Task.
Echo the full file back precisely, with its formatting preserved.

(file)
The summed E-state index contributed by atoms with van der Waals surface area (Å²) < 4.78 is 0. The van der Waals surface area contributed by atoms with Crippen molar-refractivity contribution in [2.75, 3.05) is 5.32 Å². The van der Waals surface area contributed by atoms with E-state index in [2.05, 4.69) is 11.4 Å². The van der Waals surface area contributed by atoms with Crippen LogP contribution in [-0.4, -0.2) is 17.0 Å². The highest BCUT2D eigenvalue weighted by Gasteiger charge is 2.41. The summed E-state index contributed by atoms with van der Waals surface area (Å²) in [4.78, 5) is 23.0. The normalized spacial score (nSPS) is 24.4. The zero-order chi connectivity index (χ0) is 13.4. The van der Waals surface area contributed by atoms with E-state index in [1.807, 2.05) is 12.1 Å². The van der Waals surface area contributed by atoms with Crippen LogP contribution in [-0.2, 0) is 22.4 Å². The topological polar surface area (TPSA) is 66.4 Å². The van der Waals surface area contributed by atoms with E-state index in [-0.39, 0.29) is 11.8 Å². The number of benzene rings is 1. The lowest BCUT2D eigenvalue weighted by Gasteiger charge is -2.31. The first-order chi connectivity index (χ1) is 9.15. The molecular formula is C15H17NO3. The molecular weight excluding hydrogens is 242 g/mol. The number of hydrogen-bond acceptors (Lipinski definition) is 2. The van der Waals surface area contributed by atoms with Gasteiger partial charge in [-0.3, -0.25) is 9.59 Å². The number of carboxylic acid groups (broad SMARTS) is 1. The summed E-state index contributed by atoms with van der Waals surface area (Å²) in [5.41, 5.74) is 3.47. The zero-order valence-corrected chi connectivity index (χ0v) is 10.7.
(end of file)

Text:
The summed E-state index contributed by atoms with van der Waals surface area (Å²) < 4.78 is 0. The van der Waals surface area contributed by atoms with Crippen molar-refractivity contribution in [2.75, 3.05) is 5.32 Å². The van der Waals surface area contributed by atoms with E-state index in [2.05, 4.69) is 11.4 Å². The van der Waals surface area contributed by atoms with Crippen LogP contribution in [-0.4, -0.2) is 17.0 Å². The highest BCUT2D eigenvalue weighted by Gasteiger charge is 2.41. The summed E-state index contributed by atoms with van der Waals surface area (Å²) in [4.78, 5) is 23.0. The normalized spacial score (nSPS) is 24.4. The zero-order chi connectivity index (χ0) is 13.4. The van der Waals surface area contributed by atoms with E-state index in [1.807, 2.05) is 12.1 Å². The van der Waals surface area contributed by atoms with Crippen LogP contribution in [-0.2, 0) is 22.4 Å². The topological polar surface area (TPSA) is 66.4 Å². The van der Waals surface area contributed by atoms with E-state index in [-0.39, 0.29) is 11.8 Å². The number of benzene rings is 1. The lowest BCUT2D eigenvalue weighted by Gasteiger charge is -2.31. The first-order chi connectivity index (χ1) is 9.15. The molecular formula is C15H17NO3. The molecular weight excluding hydrogens is 242 g/mol. The number of hydrogen-bond acceptors (Lipinski definition) is 2. The van der Waals surface area contributed by atoms with Gasteiger partial charge in [-0.3, -0.25) is 9.59 Å². The number of carboxylic acid groups (broad SMARTS) is 1. The summed E-state index contributed by atoms with van der Waals surface area (Å²) in [5.41, 5.74) is 3.47. The zero-order valence-corrected chi connectivity index (χ0v) is 10.7.